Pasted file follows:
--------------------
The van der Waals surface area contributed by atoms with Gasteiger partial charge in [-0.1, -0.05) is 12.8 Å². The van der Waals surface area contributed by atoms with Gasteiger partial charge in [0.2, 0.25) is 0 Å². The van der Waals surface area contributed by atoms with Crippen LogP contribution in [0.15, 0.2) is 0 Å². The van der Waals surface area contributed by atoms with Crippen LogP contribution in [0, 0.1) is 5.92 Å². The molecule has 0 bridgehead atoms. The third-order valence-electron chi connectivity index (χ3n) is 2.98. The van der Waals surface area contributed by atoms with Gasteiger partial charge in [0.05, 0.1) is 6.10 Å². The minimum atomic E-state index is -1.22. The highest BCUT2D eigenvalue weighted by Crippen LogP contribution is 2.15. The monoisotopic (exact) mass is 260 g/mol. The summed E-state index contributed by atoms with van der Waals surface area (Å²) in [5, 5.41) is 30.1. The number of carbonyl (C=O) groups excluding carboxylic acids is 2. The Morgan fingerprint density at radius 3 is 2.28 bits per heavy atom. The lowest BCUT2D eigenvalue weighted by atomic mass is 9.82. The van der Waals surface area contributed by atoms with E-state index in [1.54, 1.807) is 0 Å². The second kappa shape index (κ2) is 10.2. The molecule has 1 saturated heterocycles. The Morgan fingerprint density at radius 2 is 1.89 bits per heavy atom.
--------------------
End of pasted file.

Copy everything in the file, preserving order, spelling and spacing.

The van der Waals surface area contributed by atoms with Gasteiger partial charge in [-0.1, -0.05) is 12.8 Å². The van der Waals surface area contributed by atoms with Gasteiger partial charge in [0.2, 0.25) is 0 Å². The van der Waals surface area contributed by atoms with Crippen LogP contribution in [0.15, 0.2) is 0 Å². The van der Waals surface area contributed by atoms with Crippen LogP contribution in [0, 0.1) is 5.92 Å². The molecule has 0 bridgehead atoms. The third-order valence-electron chi connectivity index (χ3n) is 2.98. The van der Waals surface area contributed by atoms with Gasteiger partial charge in [0.05, 0.1) is 6.10 Å². The minimum atomic E-state index is -1.22. The highest BCUT2D eigenvalue weighted by Crippen LogP contribution is 2.15. The monoisotopic (exact) mass is 260 g/mol. The summed E-state index contributed by atoms with van der Waals surface area (Å²) in [5, 5.41) is 30.1. The number of carbonyl (C=O) groups excluding carboxylic acids is 2. The Morgan fingerprint density at radius 3 is 2.28 bits per heavy atom. The lowest BCUT2D eigenvalue weighted by atomic mass is 9.82. The van der Waals surface area contributed by atoms with E-state index in [1.54, 1.807) is 0 Å². The second kappa shape index (κ2) is 10.2. The molecule has 1 saturated heterocycles. The Morgan fingerprint density at radius 2 is 1.89 bits per heavy atom.